Vicki is a lawyer from the UK who took the long route (9+ years) to professional qualification – before realizing 3 months later that it wasn’t what she wanted anymore. She walked away from a corporate salary to focus on inspiring others to make time to see the world through her website.
Originally from a small town outside Manchester in the UK, Vicki settled in Melbourne, Australia after 4 years of traveling around the world. During that time she worked for Walt Disney World in Florida, USA, ran 5 different hotels in the French, Swiss & Austrian Alps, and spent any spare time she had exploring the globe.
Want to know more about Vicki and her adventures? Read more in our interview below and connect with him here on Backpacker Travel and her Facebook page.
BT: You left your corporate job to travel the world. What was the hardest part of doing that and, given the choice, would you make the same decision again?
Vicki: The hardest part was walking away from my comfortable (and guaranteed!) corporate salary. Moving away from a stable income was nerve-wracking as freelancing can be tough and the first 6 months the toughest of them all, but I wouldn’t change it for the world. I realized that I wasn’t happy as a lawyer and that money wasn’t everything. I don’t earn anywhere near lawyer money these days, but I am very happy.
BT: Along the same lines, your article on why you don’t have to quit your job to travel the world is really inspiring! Can you give our community an idea of how you go about finding jobs on the road?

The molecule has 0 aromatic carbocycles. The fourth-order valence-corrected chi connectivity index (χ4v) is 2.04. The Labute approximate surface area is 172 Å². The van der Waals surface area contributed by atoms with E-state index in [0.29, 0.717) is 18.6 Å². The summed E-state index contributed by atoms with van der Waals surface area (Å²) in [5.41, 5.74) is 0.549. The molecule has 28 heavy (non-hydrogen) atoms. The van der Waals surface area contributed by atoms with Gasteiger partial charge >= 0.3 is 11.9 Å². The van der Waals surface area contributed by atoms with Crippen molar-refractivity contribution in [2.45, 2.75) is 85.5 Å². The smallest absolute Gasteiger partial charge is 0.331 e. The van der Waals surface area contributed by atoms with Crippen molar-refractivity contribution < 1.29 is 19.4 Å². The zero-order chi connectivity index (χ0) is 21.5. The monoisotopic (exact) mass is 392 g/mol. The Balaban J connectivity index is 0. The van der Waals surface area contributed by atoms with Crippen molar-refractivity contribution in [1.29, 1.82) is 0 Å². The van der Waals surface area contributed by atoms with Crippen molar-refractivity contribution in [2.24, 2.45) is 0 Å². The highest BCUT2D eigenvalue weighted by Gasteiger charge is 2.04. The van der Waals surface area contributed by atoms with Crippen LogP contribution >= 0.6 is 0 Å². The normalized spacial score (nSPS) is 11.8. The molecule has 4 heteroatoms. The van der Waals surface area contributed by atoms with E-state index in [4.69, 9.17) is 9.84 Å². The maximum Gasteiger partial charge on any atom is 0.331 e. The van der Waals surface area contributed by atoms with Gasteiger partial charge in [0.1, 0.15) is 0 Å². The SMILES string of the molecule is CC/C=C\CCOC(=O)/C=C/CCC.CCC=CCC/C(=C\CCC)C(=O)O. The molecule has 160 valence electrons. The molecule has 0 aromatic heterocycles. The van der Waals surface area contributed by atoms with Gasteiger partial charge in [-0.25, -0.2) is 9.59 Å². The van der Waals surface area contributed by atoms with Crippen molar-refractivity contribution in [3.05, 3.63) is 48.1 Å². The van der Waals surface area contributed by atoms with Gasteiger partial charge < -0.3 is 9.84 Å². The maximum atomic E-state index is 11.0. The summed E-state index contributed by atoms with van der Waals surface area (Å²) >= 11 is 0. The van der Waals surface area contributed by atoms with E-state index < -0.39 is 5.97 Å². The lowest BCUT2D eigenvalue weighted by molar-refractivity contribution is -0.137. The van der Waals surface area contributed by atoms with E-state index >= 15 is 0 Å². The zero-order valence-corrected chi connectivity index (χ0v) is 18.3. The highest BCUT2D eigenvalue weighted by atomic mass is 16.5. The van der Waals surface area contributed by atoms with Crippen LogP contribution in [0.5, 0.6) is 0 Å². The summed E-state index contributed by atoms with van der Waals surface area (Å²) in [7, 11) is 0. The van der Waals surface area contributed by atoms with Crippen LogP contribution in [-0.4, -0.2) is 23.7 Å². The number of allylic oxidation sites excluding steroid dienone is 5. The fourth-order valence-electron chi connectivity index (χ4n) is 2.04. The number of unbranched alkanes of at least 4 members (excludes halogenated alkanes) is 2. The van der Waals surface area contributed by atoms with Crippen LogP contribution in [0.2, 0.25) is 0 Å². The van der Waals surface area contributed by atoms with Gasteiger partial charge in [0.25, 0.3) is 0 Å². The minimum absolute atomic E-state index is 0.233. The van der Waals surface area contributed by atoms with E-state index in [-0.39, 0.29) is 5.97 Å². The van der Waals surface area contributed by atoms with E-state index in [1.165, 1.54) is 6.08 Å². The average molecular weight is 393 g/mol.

Vicki: Finding a traditional ‘brick and mortar’ job is often easier than trying to find freelance clients (as there is so much competition for those – everyone seems to want to live a digital nomad life these days!). To improve your chances of finding part-time or full-time work on the road you need to be content to live in a place for several months. Employers are usually good with transient workers – particularly in the hospitality industry, but they do appreciate people who will be around for more than one or two shifts. If you can set down roots for longer, basic administrative or call center roles are also a good option for travelers. One of the best ways to combine working and travel look at seasonal or fixed-term roles such as cruise ships or ski/summer seasons. These roles often include accommodation and meals and require you to work long hours, but it is easier to save your pay in these situations as you have minimal expenses (and are working a lot of the time for several months).
BT: You traveled with a partner for several years. What is the best and what is the hardest part about traveling with a partner?
Vicki: Communication is key. It can be tough for new couples to start out traveling as you’re still getting to know each other, but if you are already in a groove – who does what in terms of booking/planning, what your interests are, how fast/slow you like to travel, it can be the perfect way to solidify your relationship. You see and experience so many wonderful things when traveling, as well as face some interesting challenges, and having someone to share all that with is some kinda special.
BT: Finally, what has been the most fun day you have had while traveling?
Vicki: I’ve been lucky to have hundreds of wonderfully fun days when traveling, but my favorite would either be any of the days on my recent trip to Christmas Island with Google and Parks Australia to capture the crab migration and the street view trekker mapping the island or would be any of my days on safari in Africa bouncing from adventure activities in Victoria Falls, to amazing national parks in Namibia or South Africa the next. The whole ‘Africa’ experience took my breath away and is why it’s my favorite continent.